Communities in need shouldn't be treated as sub-contractors to access financial support

  • National Newswatch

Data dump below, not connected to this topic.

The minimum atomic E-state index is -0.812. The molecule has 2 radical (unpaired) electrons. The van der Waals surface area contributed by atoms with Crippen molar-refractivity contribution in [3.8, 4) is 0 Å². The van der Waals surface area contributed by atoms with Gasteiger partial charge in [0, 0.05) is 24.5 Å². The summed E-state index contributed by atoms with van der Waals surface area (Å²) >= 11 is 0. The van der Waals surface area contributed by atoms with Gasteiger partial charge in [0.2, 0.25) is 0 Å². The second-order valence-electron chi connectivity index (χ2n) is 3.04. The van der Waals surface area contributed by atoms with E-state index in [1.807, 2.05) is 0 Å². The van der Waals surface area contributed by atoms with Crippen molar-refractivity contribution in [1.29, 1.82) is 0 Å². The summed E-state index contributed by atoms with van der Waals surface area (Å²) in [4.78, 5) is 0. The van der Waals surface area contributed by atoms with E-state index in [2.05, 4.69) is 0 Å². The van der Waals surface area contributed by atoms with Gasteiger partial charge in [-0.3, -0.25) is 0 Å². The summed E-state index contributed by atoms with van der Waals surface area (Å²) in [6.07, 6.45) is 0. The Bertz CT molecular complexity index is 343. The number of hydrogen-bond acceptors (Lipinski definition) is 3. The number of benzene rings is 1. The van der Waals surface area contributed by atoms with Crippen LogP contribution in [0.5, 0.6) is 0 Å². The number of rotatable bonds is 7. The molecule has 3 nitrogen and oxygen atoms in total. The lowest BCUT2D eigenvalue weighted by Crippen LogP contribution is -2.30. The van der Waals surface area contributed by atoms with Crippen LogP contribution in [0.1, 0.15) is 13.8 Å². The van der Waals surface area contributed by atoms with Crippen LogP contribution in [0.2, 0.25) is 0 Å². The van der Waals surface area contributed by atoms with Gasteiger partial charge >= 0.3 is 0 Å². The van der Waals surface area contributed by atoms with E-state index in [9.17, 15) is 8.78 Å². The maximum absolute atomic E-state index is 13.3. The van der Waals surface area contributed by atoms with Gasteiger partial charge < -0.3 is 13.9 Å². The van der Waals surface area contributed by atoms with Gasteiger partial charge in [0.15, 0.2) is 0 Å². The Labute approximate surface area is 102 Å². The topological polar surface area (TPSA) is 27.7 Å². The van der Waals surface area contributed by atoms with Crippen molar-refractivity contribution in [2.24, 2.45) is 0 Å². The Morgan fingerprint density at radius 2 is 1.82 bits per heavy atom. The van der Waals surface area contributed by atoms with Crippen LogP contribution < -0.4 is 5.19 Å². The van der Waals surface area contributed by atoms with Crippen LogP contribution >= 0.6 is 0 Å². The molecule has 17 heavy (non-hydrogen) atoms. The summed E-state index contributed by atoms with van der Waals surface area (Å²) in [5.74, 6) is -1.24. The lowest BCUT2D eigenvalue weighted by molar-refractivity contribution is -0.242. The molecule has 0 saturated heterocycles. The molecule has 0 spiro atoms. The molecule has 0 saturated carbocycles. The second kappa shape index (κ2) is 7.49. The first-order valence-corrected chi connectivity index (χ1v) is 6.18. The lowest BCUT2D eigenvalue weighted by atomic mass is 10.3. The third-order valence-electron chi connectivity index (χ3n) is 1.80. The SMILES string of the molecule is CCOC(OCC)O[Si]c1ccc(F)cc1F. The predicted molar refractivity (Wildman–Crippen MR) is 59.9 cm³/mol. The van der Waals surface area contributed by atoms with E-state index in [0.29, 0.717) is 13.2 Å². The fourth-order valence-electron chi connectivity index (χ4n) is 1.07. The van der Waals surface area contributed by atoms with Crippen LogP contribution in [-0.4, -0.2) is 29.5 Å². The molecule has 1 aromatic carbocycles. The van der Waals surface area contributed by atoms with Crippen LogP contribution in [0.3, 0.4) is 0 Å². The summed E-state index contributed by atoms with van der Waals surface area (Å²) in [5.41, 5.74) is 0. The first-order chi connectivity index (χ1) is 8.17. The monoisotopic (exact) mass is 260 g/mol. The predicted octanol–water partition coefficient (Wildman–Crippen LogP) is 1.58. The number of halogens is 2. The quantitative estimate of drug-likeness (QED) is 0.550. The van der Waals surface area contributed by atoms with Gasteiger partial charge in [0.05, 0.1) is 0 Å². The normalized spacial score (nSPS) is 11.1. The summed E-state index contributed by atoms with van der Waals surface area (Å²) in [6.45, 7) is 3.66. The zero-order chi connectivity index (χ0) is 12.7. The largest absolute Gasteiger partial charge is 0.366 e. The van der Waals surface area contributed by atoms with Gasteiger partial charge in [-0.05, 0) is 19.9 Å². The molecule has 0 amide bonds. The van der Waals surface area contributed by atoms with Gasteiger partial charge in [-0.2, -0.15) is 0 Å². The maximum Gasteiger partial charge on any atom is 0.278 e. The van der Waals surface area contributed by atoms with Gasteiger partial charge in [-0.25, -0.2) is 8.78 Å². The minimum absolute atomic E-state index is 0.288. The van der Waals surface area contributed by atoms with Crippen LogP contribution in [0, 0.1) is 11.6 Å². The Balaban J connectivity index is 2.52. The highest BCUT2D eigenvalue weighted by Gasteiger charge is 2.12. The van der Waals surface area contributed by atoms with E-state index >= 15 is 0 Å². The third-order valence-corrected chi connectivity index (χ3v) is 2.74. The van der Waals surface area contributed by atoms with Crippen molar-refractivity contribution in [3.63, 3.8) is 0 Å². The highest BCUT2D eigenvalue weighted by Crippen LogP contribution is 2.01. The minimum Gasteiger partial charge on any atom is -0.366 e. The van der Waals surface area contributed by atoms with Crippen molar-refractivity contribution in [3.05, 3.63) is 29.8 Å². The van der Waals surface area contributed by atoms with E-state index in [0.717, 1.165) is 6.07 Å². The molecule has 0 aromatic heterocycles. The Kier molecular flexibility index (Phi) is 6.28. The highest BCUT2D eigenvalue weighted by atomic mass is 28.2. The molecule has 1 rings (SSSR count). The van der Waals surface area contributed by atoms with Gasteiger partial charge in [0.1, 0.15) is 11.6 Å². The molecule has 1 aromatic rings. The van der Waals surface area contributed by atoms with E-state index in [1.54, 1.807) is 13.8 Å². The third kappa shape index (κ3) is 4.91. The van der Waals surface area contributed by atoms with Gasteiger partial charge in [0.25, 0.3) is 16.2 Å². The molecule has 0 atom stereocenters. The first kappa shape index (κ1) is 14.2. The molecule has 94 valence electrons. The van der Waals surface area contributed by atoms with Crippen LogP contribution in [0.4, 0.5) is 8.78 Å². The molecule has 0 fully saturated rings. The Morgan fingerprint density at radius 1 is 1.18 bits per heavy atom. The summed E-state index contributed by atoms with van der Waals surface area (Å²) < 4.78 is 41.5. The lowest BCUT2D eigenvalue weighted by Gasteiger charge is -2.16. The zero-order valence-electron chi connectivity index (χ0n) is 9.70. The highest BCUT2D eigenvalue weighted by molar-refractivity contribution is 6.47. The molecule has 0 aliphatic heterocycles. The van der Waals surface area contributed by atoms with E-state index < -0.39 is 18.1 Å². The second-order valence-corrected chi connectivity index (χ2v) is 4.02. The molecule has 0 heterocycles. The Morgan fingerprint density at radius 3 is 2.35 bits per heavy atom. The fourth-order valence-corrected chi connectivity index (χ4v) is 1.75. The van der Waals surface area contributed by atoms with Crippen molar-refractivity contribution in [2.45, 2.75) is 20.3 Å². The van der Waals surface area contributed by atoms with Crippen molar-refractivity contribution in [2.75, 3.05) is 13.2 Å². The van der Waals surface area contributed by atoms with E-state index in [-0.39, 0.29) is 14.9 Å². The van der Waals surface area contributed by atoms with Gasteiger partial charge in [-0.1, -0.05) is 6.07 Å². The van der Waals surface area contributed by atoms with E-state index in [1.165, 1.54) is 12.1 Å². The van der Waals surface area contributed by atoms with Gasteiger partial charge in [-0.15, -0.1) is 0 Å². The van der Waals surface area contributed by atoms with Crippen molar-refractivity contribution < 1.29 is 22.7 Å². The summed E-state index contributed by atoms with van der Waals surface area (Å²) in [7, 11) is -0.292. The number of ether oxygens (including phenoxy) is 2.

In recent years, philanthropic foundations and other charities have been increasingly relied upon as a vital part of our nation's social fabric.There are over 85,000 registered charities nation-wide contributing billions of dollars to our GDP each year. Charities provide program funding and assistance in multiple areas including education, homelessness, health, education, and the environment.COVID-19 has exacerbated the challenges for vulnerable populations across the country. At the same time, the pandemic has surfaced unique opportunities for grantmakers to support grassroots and community groups that are often at the forefront of a crisis and have the lived experience and best expertise to address it.If this sector is to succeed in filling in the gaps in our national social fabric, Ottawa needs to do more to unlock its potential, notably by modernizing the Income Tax Act.In February, Bill S-216, the Effective and Accountable Charities Act, passed first reading in the House of Commons having had been unanimously approved by the Senate.The intent of Bill S-216 is to level the playing field for all not-for-profits and to provide more opportunities for organizations carrying out charitable activities to access the funds charities, grantmakers and philanthropic foundations provide.At issue: language in the Income Tax Act related to “direction and control” and “own activities.”The “direction and control” provision constrains how charities can work with third parties who are not registered charities or “qualified donees,” despite their being essential partners in delivering charitable programs and services.Under the Canada Revenue Agency (CRA) guidelines, all charities must retain direction and control of the charitable resources and the activities of the non-charities they provide funds to. The activities of the non-charity must align with the charity's mandate and objectives and contribute to the achievement of that mandate.The charity is responsible overall for the project in terms of governance, fund disruption and human resource responsibilities, while the non-qualified donee – a terrible bureaucratic notion for referring to our partners - is forced to sign over authority and the intellectual property of the project to the charity from which it is receiving the charitable donation.As Sen. Ratna Omidvar, who introduced S-216 in the Senate, said in the upper chamber in December 2021, the language “direction and control” is very sensitive for many organizations, particularly within Indigenous communities.“Any intellectual property that is the result of such an agreement is owned solely by the charity and not the Indigenous organizations,” Omidvar said.“Every line item in a budget must be approved and re-approved if there is a minor change. The non-charity may be required to provide receipts, photographs, be subject to on-site inspections, provide minutes of meetings, written records of decisions and so on. Every legal document pertaining to the project must be signed by the charity, including leases, contracts, et cetera.“At times, the sponsoring charity may require the staff to be changed. That, colleagues, is not a partnership; it is tantamount to a takeover,” she added.In addition to the issue of lack of equity in partnerships, the regulations also create excessive bureaucracy which consumes significant time and resources for both funders and implementing partners. For small or grassroots organizations already underfunded, the resource-intensive demands of these relationships present massive barriers.In other words, Indigenous communities, grassroots organizations, Black and other equity-seeking populations who are not registered charities and are non-qualified donees have less access to charitable funds because the “direction and control” provision prevents an equal partnership with the charity.What Sen. Omidvar has proposed in Bill S-216 is to replace “own activities” with resource accountability while expanding the definition of charitable activities. The bill would require information on the non-qualified donee, including their identity and experience, and it would impose restrictions or conditions to ensure the charitable funds are being used for their stated charitable intent.Currently the Act technically forces charities to spend their charitable dollars on activities they undertake themselves, as opposed to giving them to others who may have more experience and expertise in certain areas where funds are needed. The bill would remove this limitation for charitable organizations.To ensure the credibility of charities and their activities, the government included additional tools in Budget 2021 to further ensure the accountability and lawfulness of charities, with respect to terrorism and false statements to maintain charitable status.The budget also signalled the government's intent to increase the disbursement quota (DQ)—the minimum amount that charitable organizations must spend each year. Currently the DQ is 3.5 per cent of a foundation's assets.An increase to the DQ needs to balance immediate charitable needs with long-term sustainability. An immediate boost in charitable donations with a significant increase in DQ would provide a cash infusion in the short term. But without other regulatory reforms and notably Bill S-216, the unequal distribution of funds would very likely worsen.The proposed legislation now before the House would allow many groups, including initiatives from Indigenous communities to sponsor groups for refugees from Afghanistan and Ukraine, to better access resources as genuine partners.For years many in the charitable sector have urged the federal government to modernize the Income Tax Act to reflect the current charitable sector.Government policy should help charities to disburse funds to organizations and communities in need without exerting control over those communities.The passage of Bill S-216 is the most effective way to help under-served communities access funds from this sector, and it would help to level the playing field for those who need these funds the most and are highly impactful in addressing needs.Jean-Marc Mangin is the President and CEO of Philanthropic Foundations Canada, a national network of family, independent and corporate grantmakers.